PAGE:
Jehovah's Witnesses (JW) have inconspicuously forsaken a key tenet--the notion that those alive in 1914 would live to see Armageddon and Christ's earthly return.
Since its founding in 1870, the sect has taught that the end is near. But for decades, JWs have tied the last days to a teaching that Christ would establish his kingdom on earth "before the generation who saw the events of 1914 passes away." The doctrine has been an impetus for JWs' fervent door-to-door visitation program.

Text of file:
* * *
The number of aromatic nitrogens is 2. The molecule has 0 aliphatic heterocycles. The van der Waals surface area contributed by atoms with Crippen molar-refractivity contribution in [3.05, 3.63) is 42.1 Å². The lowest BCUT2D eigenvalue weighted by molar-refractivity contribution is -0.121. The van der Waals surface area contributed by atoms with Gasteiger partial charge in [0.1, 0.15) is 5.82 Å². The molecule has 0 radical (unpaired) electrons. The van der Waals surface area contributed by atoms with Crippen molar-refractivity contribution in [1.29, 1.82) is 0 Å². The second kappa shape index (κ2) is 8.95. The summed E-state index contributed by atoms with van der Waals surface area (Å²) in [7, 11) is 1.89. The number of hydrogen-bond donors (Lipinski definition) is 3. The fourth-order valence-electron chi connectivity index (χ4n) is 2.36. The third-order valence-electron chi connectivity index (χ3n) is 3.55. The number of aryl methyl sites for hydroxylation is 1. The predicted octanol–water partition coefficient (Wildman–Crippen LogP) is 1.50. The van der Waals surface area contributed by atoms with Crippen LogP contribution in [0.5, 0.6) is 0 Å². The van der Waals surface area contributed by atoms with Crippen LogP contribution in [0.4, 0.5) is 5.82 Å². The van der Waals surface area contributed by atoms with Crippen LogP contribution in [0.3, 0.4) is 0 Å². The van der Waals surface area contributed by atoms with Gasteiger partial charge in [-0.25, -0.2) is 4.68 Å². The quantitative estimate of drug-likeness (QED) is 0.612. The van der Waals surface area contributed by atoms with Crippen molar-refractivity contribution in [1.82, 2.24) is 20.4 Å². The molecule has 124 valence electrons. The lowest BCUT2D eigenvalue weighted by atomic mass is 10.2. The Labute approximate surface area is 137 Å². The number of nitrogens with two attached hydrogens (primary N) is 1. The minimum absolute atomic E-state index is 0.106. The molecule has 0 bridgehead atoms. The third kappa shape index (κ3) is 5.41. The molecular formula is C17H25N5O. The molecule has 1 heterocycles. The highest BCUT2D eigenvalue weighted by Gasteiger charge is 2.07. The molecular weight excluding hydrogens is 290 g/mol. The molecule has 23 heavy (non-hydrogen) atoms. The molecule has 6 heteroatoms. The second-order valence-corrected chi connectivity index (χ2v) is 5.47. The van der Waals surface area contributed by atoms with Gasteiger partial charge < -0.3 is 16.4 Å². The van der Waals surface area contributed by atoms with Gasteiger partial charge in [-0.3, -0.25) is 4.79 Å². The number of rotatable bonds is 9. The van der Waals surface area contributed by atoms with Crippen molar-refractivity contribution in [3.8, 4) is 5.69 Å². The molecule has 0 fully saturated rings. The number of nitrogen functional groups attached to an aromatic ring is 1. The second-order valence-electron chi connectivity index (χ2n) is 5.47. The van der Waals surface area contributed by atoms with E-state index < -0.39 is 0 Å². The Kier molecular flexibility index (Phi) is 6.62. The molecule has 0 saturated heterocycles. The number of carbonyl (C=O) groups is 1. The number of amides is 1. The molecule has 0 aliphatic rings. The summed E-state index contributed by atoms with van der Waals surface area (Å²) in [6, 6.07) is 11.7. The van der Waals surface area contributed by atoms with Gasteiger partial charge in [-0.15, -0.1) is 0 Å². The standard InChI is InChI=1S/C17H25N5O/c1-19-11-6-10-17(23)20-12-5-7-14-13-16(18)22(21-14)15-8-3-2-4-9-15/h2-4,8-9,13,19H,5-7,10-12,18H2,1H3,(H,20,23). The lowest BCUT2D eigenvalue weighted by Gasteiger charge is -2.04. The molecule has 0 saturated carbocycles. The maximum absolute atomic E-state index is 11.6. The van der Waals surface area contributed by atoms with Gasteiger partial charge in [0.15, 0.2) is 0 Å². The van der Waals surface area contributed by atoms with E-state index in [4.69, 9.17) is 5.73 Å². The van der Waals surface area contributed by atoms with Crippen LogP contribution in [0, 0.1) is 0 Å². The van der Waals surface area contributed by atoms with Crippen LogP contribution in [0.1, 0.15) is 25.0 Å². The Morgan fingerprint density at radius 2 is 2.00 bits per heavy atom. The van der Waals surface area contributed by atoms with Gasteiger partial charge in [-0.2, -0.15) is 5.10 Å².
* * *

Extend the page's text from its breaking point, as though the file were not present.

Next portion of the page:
Because fewer and fewer people are still alive who remember the start of World War I, the Brooklyn, New York-based movement has changed course. In November, the religious group's magazines, "Awake!" and "Watchtower," both retreated from the 1914 timeline as the start of the end.
Robert Johnson, media spokesperson for the 4.7 million-member sect (900,000 of them in the United States), says the change is a result of a re-examination of Scripture. "It doesn't change our belief that we are living in the time of the end," he says.1
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